Small scale livestock farmers learn to adapt to climate change
On 09-10 March 2017, the SADC Climate Change in Agriculture (ACCRA) programme took part in a workshop organized by Agribusiness Forum Botswana to educate small scale livestock farmers on adaptation and resilience to climate change. The workshop was attended by educators of the Botswana University of Agriculture and Natural Resources (BUAN, Birdlife Botswana, Techno Feeds Botswana and small scale livestock farmers among others. The Centre for Coordination of Agricultural Research and Development for Southern Africa (CCARDESA) was represented by the ACCRA programme
Speaking at the workshop Mrs Sarah Beerhalter, the Programme Manager for ACCRA, talked to participants about improving agricultural production in the face of climate change. She indicated that climate change is real, as seen in the region by increasing drought frequencies and intensities, rising temperatures and other weather extremes such as cyclones and floods. The global population is on the increase and farmers are faced with a challenge of feeding more people under more challenging conditions for production.
Mrs Beerhalter indicated that farmers are both victims and culprits of climate change. The current methods of agricultural production and processing are contributing to climate change. But if farmers do not adapt to changing environments, southern Africa is likely to face severe food shortages in the future. The last season (2015-16) was particularly bad and officially declared as regional drought disaster, as 40 million people were food insecure.
SADC, CCARDESA and GIZ through the ACCRA programme are supporting climate change adaptation in the agricultural sector through facilitating knowledge dissemination on climate change and climate smart agriculture and through climate proofing agricultural value chains. To that end CCARDESA developed a platform for sharing best practices and other knowledge products on climate change and climate smart agriculture.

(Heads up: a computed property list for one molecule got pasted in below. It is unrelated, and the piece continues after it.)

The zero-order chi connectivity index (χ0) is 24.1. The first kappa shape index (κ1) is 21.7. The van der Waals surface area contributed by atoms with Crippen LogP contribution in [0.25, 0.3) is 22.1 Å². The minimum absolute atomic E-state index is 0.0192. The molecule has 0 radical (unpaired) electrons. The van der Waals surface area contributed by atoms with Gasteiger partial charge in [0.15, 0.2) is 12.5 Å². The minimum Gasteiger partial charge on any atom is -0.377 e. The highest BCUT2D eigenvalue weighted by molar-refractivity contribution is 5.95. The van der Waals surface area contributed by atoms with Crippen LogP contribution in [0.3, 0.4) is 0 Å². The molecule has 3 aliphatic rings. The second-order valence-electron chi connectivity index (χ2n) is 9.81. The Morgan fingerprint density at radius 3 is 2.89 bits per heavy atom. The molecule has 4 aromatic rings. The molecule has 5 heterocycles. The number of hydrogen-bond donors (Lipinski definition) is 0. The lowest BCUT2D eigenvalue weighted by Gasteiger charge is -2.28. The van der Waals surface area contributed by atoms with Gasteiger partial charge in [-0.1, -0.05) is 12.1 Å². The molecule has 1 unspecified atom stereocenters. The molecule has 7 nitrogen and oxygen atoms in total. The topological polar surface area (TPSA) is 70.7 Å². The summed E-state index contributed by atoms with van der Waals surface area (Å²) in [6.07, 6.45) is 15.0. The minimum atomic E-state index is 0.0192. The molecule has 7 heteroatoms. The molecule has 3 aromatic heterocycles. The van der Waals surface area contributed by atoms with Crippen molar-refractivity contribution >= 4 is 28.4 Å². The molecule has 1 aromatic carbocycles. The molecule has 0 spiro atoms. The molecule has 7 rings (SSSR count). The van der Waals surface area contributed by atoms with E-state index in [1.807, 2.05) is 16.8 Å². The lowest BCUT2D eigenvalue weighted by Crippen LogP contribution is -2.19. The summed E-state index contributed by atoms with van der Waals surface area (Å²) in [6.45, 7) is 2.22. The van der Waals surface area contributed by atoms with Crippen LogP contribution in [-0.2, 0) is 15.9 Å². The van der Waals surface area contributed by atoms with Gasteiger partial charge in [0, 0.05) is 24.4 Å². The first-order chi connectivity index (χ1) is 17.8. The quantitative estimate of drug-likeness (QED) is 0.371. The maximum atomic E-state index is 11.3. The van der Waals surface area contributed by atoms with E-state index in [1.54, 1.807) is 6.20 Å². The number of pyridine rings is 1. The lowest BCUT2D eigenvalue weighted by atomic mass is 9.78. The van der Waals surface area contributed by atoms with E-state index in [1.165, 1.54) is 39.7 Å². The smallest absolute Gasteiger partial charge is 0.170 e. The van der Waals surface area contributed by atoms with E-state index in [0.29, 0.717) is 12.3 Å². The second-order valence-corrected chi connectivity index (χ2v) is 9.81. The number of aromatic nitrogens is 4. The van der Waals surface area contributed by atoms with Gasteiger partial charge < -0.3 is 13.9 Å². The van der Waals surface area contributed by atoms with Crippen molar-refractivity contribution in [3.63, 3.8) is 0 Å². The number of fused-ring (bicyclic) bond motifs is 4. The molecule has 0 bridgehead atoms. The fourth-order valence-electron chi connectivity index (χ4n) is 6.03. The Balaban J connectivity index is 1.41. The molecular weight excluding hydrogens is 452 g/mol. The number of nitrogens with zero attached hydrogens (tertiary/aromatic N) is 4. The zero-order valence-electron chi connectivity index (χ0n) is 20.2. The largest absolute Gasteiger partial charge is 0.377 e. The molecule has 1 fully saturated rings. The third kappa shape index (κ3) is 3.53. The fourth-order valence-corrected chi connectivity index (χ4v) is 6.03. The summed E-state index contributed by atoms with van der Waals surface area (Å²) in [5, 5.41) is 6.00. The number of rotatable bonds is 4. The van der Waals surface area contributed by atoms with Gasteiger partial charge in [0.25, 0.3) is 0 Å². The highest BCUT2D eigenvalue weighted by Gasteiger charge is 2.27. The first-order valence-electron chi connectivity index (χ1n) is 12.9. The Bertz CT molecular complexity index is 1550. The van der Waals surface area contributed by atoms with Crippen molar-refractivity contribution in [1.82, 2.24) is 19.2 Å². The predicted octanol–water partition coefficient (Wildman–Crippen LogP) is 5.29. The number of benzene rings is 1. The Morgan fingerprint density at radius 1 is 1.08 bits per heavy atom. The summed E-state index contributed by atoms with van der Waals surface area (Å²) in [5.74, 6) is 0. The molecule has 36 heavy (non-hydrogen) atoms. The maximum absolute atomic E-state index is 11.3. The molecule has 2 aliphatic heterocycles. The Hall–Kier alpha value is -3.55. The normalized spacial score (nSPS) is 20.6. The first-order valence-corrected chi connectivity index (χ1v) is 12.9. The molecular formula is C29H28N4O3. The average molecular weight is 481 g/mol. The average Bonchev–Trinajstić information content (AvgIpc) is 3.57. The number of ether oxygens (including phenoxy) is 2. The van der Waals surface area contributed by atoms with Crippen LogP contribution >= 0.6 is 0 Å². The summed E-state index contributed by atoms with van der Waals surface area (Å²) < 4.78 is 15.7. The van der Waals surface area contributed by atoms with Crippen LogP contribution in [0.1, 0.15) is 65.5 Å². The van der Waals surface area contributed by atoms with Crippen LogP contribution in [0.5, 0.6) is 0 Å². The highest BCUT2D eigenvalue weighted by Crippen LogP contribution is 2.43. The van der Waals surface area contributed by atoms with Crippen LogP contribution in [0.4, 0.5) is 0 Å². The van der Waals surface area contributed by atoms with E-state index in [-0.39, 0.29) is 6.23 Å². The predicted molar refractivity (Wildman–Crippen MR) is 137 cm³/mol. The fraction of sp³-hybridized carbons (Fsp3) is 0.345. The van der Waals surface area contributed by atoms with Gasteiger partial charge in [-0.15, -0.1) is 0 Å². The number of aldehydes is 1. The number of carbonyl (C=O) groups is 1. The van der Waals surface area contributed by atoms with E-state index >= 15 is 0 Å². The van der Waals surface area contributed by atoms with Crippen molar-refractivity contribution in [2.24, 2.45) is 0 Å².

Other presentations at the event included the director of Birdlife Botswana who indicated that climate change pose a threat to achieving the sustainable development goals worldwide. Ms Hunter from Techno Feeds and Professor Tsopito from BUAN taught farmers how to manage livestock during dry season. Ms Hunter’s presentation focused on feeding and knowing when and how to provide feed supplements during dry seasons. In his presentation Prof Tsopito explained the term “dry season”, characteristics of dry season and how animals behave in dry season. He explained farmers’ approaches of responding to dry seasons in the context of animal breeding, nutrition, health, housing, and marketing.
Climate smart practices adopted by one or two farmers do not have much impact unless knowledge, best practices and experiences are shared between farmers and among countries for widespread adoption and learning. Mr Zengenene from the ACCRA programme presented initiatives which CCARDESA and GIZ are adopting to facilitate linkages and knowledge sharing in southern Africa. He invited participants to the Southern African Agricultural Information and Knowledge platform (SAAIKS), a system which was developed to facilitate sharing of knowledge products across the SADC region.
Mr Makoko from Agribusiness Forum Botswana presented the Agricultural Information and Early Warning Information System (AMEWI), a system to share agricultural information through a website, a mobile application and simple messages. Market information and weather forecasts are also shared through AMEWI.
Access all presentations HERE
This article was written by Dydimus Zengenene, Advisor for Information Communication and Knowledge Management (ICKM) for the ACCRA project based at CCARDESA